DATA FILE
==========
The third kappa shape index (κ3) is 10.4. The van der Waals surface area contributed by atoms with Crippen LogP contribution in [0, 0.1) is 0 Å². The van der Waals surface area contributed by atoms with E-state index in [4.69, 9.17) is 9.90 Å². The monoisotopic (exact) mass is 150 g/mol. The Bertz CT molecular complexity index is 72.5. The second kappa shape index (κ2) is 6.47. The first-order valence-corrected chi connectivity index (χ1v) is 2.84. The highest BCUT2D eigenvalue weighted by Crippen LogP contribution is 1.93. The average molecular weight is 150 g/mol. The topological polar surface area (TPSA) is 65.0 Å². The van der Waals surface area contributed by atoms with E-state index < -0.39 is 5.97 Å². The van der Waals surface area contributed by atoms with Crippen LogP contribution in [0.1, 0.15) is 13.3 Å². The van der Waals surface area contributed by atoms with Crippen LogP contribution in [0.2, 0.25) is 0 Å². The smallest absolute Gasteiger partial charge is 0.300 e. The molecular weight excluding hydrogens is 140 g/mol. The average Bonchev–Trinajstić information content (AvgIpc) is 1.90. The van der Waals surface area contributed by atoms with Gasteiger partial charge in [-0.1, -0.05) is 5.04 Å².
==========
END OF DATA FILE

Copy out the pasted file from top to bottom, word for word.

The third kappa shape index (κ3) is 10.4. The van der Waals surface area contributed by atoms with Crippen LogP contribution in [0, 0.1) is 0 Å². The van der Waals surface area contributed by atoms with E-state index in [4.69, 9.17) is 9.90 Å². The monoisotopic (exact) mass is 150 g/mol. The Bertz CT molecular complexity index is 72.5. The second kappa shape index (κ2) is 6.47. The first-order valence-corrected chi connectivity index (χ1v) is 2.84. The highest BCUT2D eigenvalue weighted by Crippen LogP contribution is 1.93. The average molecular weight is 150 g/mol. The topological polar surface area (TPSA) is 65.0 Å². The van der Waals surface area contributed by atoms with E-state index < -0.39 is 5.97 Å². The van der Waals surface area contributed by atoms with Crippen LogP contribution in [0.1, 0.15) is 13.3 Å². The van der Waals surface area contributed by atoms with Crippen LogP contribution in [0.2, 0.25) is 0 Å². The smallest absolute Gasteiger partial charge is 0.300 e. The molecular weight excluding hydrogens is 140 g/mol. The average Bonchev–Trinajstić information content (AvgIpc) is 1.90. The van der Waals surface area contributed by atoms with Gasteiger partial charge in [-0.1, -0.05) is 5.04 Å².